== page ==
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Venom from snakes could save lives too

Published On: Thu, Sep 20th, 2012 | Biochemistry | By IANS

Snake venom could become the source of life-saving drugs for cancer, diabetes and high blood pressure, according to an Australian research.

Gavin Huttley from The John Curtin School of Medical Research, The Australian National University, is part of the international team which discovered that the toxins that make snake and lizard venom deadly can evolve back into completely harmless molecules, and potentially be developed into drugs.

“Our work highlights a fascinating relationship between molecules that make up reptile venom and normal cellular proteins,” Huttley said, the journal Nature Communications reports.

“The results strongly suggest that venom molecules have been modified for non-venom purposes in nature. This is proof-of-principle that an otherwise toxic molecule can be modified to provide benefit to an organism, supporting interest in exploring their pharmaceutical potential,” added Huttley.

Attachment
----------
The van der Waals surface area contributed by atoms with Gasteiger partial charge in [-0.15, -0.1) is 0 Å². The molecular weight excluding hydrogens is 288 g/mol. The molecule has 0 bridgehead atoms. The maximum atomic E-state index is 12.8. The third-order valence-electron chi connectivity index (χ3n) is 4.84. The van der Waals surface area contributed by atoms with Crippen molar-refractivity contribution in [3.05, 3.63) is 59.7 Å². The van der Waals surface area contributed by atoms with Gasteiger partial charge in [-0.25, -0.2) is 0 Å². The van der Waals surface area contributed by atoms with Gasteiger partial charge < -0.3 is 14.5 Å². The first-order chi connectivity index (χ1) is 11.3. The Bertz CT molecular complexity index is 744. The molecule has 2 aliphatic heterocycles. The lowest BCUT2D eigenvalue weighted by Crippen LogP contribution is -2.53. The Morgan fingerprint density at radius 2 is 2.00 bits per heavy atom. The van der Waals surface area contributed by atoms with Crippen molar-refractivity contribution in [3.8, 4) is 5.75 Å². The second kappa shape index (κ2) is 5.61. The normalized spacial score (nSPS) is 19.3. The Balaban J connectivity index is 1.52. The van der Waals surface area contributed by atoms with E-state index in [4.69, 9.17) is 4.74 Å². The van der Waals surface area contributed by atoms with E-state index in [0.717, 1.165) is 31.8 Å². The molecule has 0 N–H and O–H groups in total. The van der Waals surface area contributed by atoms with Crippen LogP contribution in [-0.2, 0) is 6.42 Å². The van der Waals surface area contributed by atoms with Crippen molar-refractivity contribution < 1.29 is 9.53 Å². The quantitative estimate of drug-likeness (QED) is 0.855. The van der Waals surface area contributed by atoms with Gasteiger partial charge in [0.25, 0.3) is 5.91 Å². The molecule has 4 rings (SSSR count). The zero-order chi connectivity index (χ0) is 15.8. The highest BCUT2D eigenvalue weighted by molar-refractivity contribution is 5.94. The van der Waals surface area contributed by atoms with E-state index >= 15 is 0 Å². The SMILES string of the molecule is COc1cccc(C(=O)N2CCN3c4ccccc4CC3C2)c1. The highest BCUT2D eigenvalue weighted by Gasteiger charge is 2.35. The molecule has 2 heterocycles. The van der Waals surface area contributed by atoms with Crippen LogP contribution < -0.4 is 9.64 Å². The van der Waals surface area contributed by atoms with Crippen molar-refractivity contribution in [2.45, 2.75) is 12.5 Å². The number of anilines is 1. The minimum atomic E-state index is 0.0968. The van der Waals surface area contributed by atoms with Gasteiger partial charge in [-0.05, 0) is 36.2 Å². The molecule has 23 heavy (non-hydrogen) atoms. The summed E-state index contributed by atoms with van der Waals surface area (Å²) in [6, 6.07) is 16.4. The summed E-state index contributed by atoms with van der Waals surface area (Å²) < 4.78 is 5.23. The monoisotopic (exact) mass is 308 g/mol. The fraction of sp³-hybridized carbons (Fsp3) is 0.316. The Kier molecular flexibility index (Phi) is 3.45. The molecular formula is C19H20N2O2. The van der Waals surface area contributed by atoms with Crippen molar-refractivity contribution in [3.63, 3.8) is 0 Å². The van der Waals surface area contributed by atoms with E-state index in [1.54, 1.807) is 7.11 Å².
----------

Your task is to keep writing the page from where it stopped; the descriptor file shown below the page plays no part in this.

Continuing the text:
Nicholas Caswell from the Liverpool School of Tropical Medicine, UK, who led the study, said that the results demonstrate the complex evolution of snake venom, according to a John Curtin statement.

“The venom gland of a snake appears to be a melting pot for evolving new functions for molecules, some of which are retained in venom for killing prey, while others go on to serve new functions in other tissues in the body,” he said.

Wolfgang Wuster from Bangor University (UK) and study co-author, said the team’s discovery opens the door to a new era of drug discovery. “Many snake venom toxins target the same physiological pathways that doctors would like to target to treat a variety of medical conditions,” he said.

“Understanding how toxins can be tamed into harmless physiological proteins may aid the development of cures from venom,” Wuster added.

Reference:
Casewell NR, Huttley GA, Wüster W. Dynamic evolution of venom proteins in squamate reptiles. Nature Communications. 2012 Sep 18;3:1066. doi: 10.1038/ncomms2065. PubMed PMID: 22990862.

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